July 7, 2009

Going Halvsies

Okay, Sauvie Island, check it out: Maybe...maybe...we could go half on a marathon. What do you think?

To say that I did not plan well for race day is an understatement. My head hit the pillow no earlier than midnight the night before, my body spent and exhausted after 4 hours of flying and schlepping through airports. My belly ached, courtesy of having In-N-Out burger for dinner (Note to self: fast food does not equal adequate pre-race nutrition.) I overslept my alarm and woke with a start at 5:15 AM, desperately rushing to get out the door.

Reaching Sauvie Island in time for the 7:00 AM start was no small feat. Traffic came to a standstill near the St. John's bridge, and we inched along infuriatingly. I watched, anxious, as the minutes ticked by: 6:15, 6:20, 6:30, 6:40. When the clock struck 6:45 and I could see the start line, I practically fell out of the car and sprinted over.

I had a mere 15 minutes to register, pick up my number, and wait in the horrendous lines for the port-a-loo. The start time was delayed a few minutes, so I lined up at precisely the right moment. A young musician played a stirring rendition of "America the Beautiful" on the tuba, and we were off!

I smiled as I took my first few strides. The start was slow, as the pack bunched up around me. I swished past some of the slower runners and watched as the crowd thinned out. It took me a couple of minutes to settle in, and then I remembered The Plan I'd hatched in my mind to run smart on this day.

A half marathon sounds hard if you think of it as 13.1 miles. If you break it up into two 10-K's, with a mile at the end, it seems more manageable. I planned to spend the first two miles settling in, keeping the pace up but not killing myself. After that, I needed to kick it up a notch and steadily increase my speed. After the first 10-K, I planned to stop for a few seconds and refuel. The last 10-K? Run like I stole something. The last mile? Finish strong. Whatever I do, don't bonk.

The first two miles were scenic and casual. My mind was all over the place, going over every subtle nuance of the road, and how I felt. Once I passed the 2nd Mile marker, something inside my brain clicked. My eyes narrowed. My jaw set. I picked a focal point and set my gaze intently on it: The Guy With The Red Shirt. My arms pumped, my feet turned over, and my body fell into a hypnotic rhythm. I engaged in a zone of mental clarity and focus unlike any other I've experienced. Throbbing music swirled in my ears and propelled my feet forward.

Nothing else matters right now
, I told myself. It's just you and this road. You will finish in two hours. You will do it.

I kept this intense focus locked throughout the first 10-K. I never let The Guy With The Red Shirt out of my sight. When I reached the 6 Mile marker, I stopped briefly as planned. I drank fluids, I ate a packet of chocolate Gu. I checked my time thus far: 58 minutes. Excellent, right in line with my goal. Gotta keep up the momentum. I took off for the second half, willing my focus to stick. Don't break the trance. Keep the body moving, pick up those feet. I remembered the levitation game I played as a kid, and adopted it as my mantra:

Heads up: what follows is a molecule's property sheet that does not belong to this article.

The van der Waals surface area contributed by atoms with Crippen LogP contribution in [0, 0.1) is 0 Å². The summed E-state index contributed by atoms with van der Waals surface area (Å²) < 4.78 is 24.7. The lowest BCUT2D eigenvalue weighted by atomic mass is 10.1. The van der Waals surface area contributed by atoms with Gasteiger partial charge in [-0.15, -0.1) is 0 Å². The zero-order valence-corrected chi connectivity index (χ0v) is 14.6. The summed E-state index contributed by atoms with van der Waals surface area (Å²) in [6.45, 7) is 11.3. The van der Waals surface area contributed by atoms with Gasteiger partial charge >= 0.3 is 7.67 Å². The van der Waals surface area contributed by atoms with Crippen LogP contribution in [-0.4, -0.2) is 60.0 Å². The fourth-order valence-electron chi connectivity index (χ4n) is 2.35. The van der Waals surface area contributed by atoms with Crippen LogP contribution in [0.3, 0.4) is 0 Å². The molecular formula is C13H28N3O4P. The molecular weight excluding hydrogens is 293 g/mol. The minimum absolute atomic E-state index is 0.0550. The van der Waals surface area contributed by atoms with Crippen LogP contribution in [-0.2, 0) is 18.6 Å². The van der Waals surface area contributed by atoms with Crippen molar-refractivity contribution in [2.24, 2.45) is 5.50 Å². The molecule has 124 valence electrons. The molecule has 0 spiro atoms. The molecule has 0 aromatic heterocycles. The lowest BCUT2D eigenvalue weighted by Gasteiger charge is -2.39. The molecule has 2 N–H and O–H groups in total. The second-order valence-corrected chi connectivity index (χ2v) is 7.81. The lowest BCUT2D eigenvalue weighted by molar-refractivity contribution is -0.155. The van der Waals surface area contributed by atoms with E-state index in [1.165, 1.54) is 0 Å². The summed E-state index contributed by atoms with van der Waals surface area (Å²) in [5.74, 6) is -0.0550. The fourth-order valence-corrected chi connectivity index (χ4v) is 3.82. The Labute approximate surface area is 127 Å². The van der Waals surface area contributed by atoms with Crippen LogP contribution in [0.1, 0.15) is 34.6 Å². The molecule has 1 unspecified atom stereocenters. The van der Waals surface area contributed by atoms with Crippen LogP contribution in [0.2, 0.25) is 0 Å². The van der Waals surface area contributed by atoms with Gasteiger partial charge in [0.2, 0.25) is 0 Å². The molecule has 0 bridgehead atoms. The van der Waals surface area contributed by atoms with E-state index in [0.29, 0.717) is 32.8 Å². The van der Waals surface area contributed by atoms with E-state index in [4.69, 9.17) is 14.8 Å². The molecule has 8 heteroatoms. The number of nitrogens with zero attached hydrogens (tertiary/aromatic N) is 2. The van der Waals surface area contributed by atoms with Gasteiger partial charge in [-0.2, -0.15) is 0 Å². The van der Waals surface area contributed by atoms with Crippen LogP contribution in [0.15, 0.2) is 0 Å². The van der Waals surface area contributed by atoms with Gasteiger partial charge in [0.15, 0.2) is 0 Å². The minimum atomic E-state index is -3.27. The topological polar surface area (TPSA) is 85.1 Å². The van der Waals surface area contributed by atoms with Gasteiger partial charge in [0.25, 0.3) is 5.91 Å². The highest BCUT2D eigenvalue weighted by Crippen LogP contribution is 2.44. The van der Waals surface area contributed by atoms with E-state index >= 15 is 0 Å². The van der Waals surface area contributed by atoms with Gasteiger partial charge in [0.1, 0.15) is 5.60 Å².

Light as a feather, stiff as a board.

If the first half was mostly Body, the second half was all Mind. I tried not to let myself give in to the pain. The sun beat down on my body relentlessly, and the bug spray mixed with sweat stung my eyes, but my feet and arms kept moving like clockwork. I forced myself to try and keep up the momentum, even though The Guy With The Red Shirt was so far ahead of me that I couldn't see him any more. People all around me eventually broke their stride and walked, but I didn't stop once. I pressed on. I kept the focus and mental clarity that had me in a trance.

The Guy With The Red Shirt finally stumbled into a walk, and I sailed right past him.

When you hit the 10 Mile marker, you can stop for a second and refuel, I promised myself. You can have a Gu packet and finish that last bottle of Cytomax. Just keep going. Just get there. Then you only have two miles left. Run fast, faster than you ever have.

I hit the marker, refueled, and took off for the home stretch. Everything hurt terribly, but I tried to breathe long and slow into the trouble spots. When I hit the last mile, The Plan told me to go all out. I tried desperately to pick up the pace, but I struggled. I could see the finish, just around a big bend, and thought I would never make it. Focus. Breathe.

A burst of adrenaline surged through my body when I approached the finish line. Hundreds of people lined up with cameras, signs, and smiles for their loved ones. I flew past the finish and slowed down to a walk. I hit "stop" on my heart rate monitor and wheezed heavily as I stared at the resulting data:

Miles run: 13.1
Time: 2:07:01
Calories Burned: 1477

They put a medal around my neck and I felt like a winner. They put strawberry shortcake in my hands and I realized I could eat whatever I wanted.

I had definitely earned it.


  1. YAY nice job =). And thanks... I'd forgotten the trick of breaking the run in to smaller pieces trick. Works wonders... a 10K is always do-able, right? SF 1/2 is in 2 wks!

  2. Good luck, lady. You're going to kill it!

  3. Very impressive considering the fact that you just cruised in from SoCal, Party Centrale...